Riegel: How entrepreneurial know-how turned Celtic into a community of caring
Some of the biggest movies ever filmed in Louisiana were shot at Celtic Media Centre. Perhaps, one day, producers will again flock to Baton Rouge and use the cavernous sound stages on Airline Highway to make blockbuster hits.
But for a long time to come, the state-of-the-art movie studio will best be remembered around here for the starring role it played in the early days of the historic flood of 2016.
Today Celtic is dark. After serving as a temporary home for nearly two weeks to some of the area’s hardest hit flood victims, it was shuttered. Those who still need a place to stay have been consolidated with other displaced flood victims in the Baton Rouge River Center downtown, which is now a Red Cross-run shelter.
But before the Red Cross arrived, before state social service agencies mobilized, Celtic opened its doors to the neediest in Baton Rouge, and a staff of makeshift responders made up of many of the city’s bright young entrepreneurs used their quick wits and leadership skills to transform 150,000 square feet of empty space into a community of caring.
It’s an amazing story, one of many to emerge from the recent disaster. It began around 3 a.m. on Sunday, Aug. 14, when Celtic Executive Director Patrick Mulhearn got the call to open the studio. He’d previously offered the building as an option to city and state officials, but no one had really planned for it because no one expected the flooding to be so epic.
Mulhearn and his director of studio operations, Aaron Bayham, scrambled to get to the studio, arriving at 4 a.m. They turned on the lights, powered up the AC and waited. At 5 a.m. people started coming.
“Elderly people, people in wheelchairs, babies,” Mulhearn recalls. “They walked into an empty sound stage and there was nothing there. They just kept coming and there was nobody there but us.”
Mulhearn initially tried to register his guests, but long lines began to form. He abandoned the idea and let them all in.
That’s when reality hit. He had no furniture. He had no food. And he didn’t have any help from government officials. He’s not sure where they were, but they weren’t there—and wouldn’t be for many more hours.
He began scavenging for supplies. He found a few dozen folding chairs so people could sit and some Ritz crackers from the kitchen so the hungriest could snack. He tried calling for help, but AT&T cellular service was down.
So Mulhearn jumped on the studio’s Wi-Fi and took to social media, posting for help on Facebook and Twitter. The response was overwhelming.
“It was unreal how fast it went viral,” he says. “Word spread and people just started showing up.”
The nearby Costco opened early in response to his posts, and volunteers began emptying its shelves of water to bring to the studio. Others came bearing food, blankets, first-aid supplies and clothes. By midmorning, the parking lot was as full of volunteers as it was evacuees.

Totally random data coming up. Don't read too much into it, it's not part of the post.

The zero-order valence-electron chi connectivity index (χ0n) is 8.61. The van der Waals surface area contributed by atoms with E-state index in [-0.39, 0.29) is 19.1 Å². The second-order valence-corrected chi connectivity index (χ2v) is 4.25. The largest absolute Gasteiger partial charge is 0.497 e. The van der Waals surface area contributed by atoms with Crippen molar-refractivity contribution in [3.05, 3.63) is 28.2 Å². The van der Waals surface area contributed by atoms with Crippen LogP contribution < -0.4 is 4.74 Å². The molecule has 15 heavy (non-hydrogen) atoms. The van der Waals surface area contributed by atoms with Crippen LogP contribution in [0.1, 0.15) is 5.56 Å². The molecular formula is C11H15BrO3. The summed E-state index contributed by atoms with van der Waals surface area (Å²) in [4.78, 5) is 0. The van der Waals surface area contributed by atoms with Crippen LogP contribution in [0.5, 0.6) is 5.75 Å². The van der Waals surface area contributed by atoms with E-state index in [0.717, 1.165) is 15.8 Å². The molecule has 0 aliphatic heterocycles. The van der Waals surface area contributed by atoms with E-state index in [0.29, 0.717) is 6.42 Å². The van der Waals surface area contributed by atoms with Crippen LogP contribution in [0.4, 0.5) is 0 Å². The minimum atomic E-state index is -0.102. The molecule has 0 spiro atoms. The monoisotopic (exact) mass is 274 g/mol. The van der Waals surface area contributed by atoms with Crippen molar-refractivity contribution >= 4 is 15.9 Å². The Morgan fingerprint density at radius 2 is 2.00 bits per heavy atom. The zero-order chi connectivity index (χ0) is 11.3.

Jared Loftus, who owns several small businesses and is COO at MasteryPrep, showed up about that time. He was one of several young entrepreneurs who’d seen Mulhearn’s posts. Entering one of the sound stages, he spotted others he knows from around town—Tommy’s TV owner Tommy Talley, Covalent Logic owner Stafford Wood.
Together, they got busy. Over the next several hours, they would organize themselves and the countless other volunteers who came to help, bringing order to the chaos at Celtic.
They divided and conquered, each taking over a different area. Fresh Junkie owner Pat Fellows ran the shelter in Stage Five. THRIVE charter school founder Sarah Broome took over in Stage Six. Talley and Wood sorted the mounds of donated clothing that kept arriving by the boxful.
Loftus coordinated the overall efforts with help from others—Logan Leger of NewAperio, Gabby and Walker Higgins of Brew Ha-Ha, personal injury attorney Chad Dudley and many more.
Together, they made signs and organized the ever-growing mounds of donated items. They secured tables and chairs. They ordered 150 portable toilets and two large dumpsters. They put volunteers to work guarding bathroom doors and comforting evacuees.
“Everybody used their networks and connections to see who they could reach out to, to get what we needed, and it all came together,” Loftus says. “By the end of the night it was in a very good position to be handed off to the authorities.”
Looking back on it, what impresses Loftus and Mulhearn about the experience is the can-do spirit of those who showed up to help that day, and how they improvised without a playbook.
“That is what is so great about the spirit of this group,” Loftus says. “They don’t wait around for assistance. It’s not that they can’t take orders, but if no one is giving orders they’re going to do it themselves.”
There have been many heartrending, dramatic, touching stories to come out of this tragedy. Each is moving in its own way. The story of how Celtic became a disaster shelter in the space of a few hours is not among the tearjerkers. But it is illustrative of the rich human capital that exists in this community and a reminder of how raw talent can be harnessed for good—with the prompt of merely a Facebook post and a few tweets.
It’s such a good story maybe one day they’ll make a movie about it.